Residential propety

Faced with housing shortage, Newport decides to restrict Airbnbs in residential areas

Under Newport law, people can operate short-term rentals in residential areas if they receive a special use permit from the Newport Zoning Board of Review. On Wednesday evening, however, the city council voted unanimously to ban such properties in residential areas. The proposed changes will also require short-term rental hosts to obtain a special use permit to operate in the city’s limited business districts, where such properties were previously permitted.

The move is part of a wider effort in Newport to tackle short-term rentals and their impact on the resort destination’s stretched housing stock. As Airbnbs have become more widespread, the city has hired a short-term rentals compliance officer to crack down on the roughly 180 unregistered properties suspected of operating illegally. Earlier this year, Newport lawmakers championed the passage of a state-level bill that requires owners of short-term rentals to register with the Department of Business Regulation of the United States. State, under penalty of financial penalties.

“I have people asking me every week, ‘Oh, this house is for sale. I know it’s going to be fine for an Airbnb,” said Newport Mayor Jeanne-Marie Napolitano. “It affects everything. It affects neighborhoods, families, parking, people who want to live in Newport.

It’s unclear, however, what effect this ban on new Airbnbs in residential areas might have on Newport neighborhoods.

According to a presentation from city staff last October, only 10 short-term rentals had obtained special use permits in the previous five years. The much bigger problem, according to local officials, is the number of unregistered rentals that operate under the radar.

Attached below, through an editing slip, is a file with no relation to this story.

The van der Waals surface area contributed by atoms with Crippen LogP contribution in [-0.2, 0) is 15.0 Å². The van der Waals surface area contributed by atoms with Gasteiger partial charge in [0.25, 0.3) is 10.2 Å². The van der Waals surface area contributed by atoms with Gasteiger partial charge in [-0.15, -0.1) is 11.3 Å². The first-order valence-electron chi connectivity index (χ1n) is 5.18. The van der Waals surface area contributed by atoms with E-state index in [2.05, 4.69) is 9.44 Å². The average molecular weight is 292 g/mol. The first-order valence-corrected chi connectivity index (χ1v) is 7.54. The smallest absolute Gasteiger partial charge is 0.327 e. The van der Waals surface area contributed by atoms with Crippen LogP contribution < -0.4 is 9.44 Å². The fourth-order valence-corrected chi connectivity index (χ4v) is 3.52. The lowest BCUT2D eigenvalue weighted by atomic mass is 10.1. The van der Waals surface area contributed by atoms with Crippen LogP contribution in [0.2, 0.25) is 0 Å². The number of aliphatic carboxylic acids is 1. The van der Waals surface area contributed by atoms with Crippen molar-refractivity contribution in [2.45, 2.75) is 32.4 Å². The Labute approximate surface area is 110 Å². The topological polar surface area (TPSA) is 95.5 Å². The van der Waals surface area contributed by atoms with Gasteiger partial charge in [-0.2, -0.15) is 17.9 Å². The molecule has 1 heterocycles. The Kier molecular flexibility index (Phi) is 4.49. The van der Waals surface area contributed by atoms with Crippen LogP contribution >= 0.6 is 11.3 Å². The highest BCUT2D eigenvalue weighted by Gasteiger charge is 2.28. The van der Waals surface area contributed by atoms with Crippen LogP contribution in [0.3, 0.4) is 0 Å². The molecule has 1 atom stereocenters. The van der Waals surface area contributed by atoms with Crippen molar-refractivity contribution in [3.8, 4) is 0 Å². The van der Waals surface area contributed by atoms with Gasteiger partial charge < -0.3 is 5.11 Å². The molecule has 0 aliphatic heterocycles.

While banning new short-term rentals in residential areas won’t change the fact that these properties are already operating illegally, developers say an outright ban would make it easier for neighbors to identify and report these rentals. illicit.

“It’s not an earth-shattering decision for a large group of people,” said Newport resident Penelope Hunt, who spoke at the city council meeting on Wednesday. “But I think having a special use permit option in residential areas confuses the issue for a lot of residents. You know, people say, ‘Well, I just thought that house had a permit .”

At a public hearing on Wednesday, a number of Newport residents spoke out both in favor and against the proposed zoning change. A few residents who currently operate Airbnbs said they relied on revenue from those businesses, with one adding that the city “is headed a little too far in the anti-[short-term rental] direction.”

Newport City Attorney Christopher Behan, however, said city officials have not observed a large number of Airbnb owners who rely on their businesses to afford to stay on the island.

“We don’t find what we call the ‘mom and pop’ — the person who really needs short-term rentals to get by,” Behan said. “We see people making a lot of money.”

Newport zoning still allows residents to rent up to two bedrooms in residential zones, if the owner lives in the house. Under the new rules, short-term rentals that already hold active special use permits in residential areas will also be grandfathered.

City Council member Angela McCalla supported the zoning changes, but also called for a broader study of the housing market and displacement factors in Newport.

“I think we’re dealing with the symptom and not necessarily the problem in terms of housing,” McCalla said. “Yes, short-term rentals could be one aspect, but there are a lot of them that prevent many of our year-round residents from being able to occupy our homes.”

At the moment, however, there is a consensus within Newport City Council that tighter regulation of short-term rentals is long overdue. The zoning changes will require a second reading later this month before taking effect.

“It’s been so long since the old councils did anything about this, or the current zoning couldn’t do anything about this,” council member Charlie Holder said. “If we don’t do something now, if it’s not already too late, then we might as well turn this whole town into a commercial district and go there.”

Antonia Ayres-Brown is a Newport bureau reporter for The Public’s Radio. She can be reached at [email protected]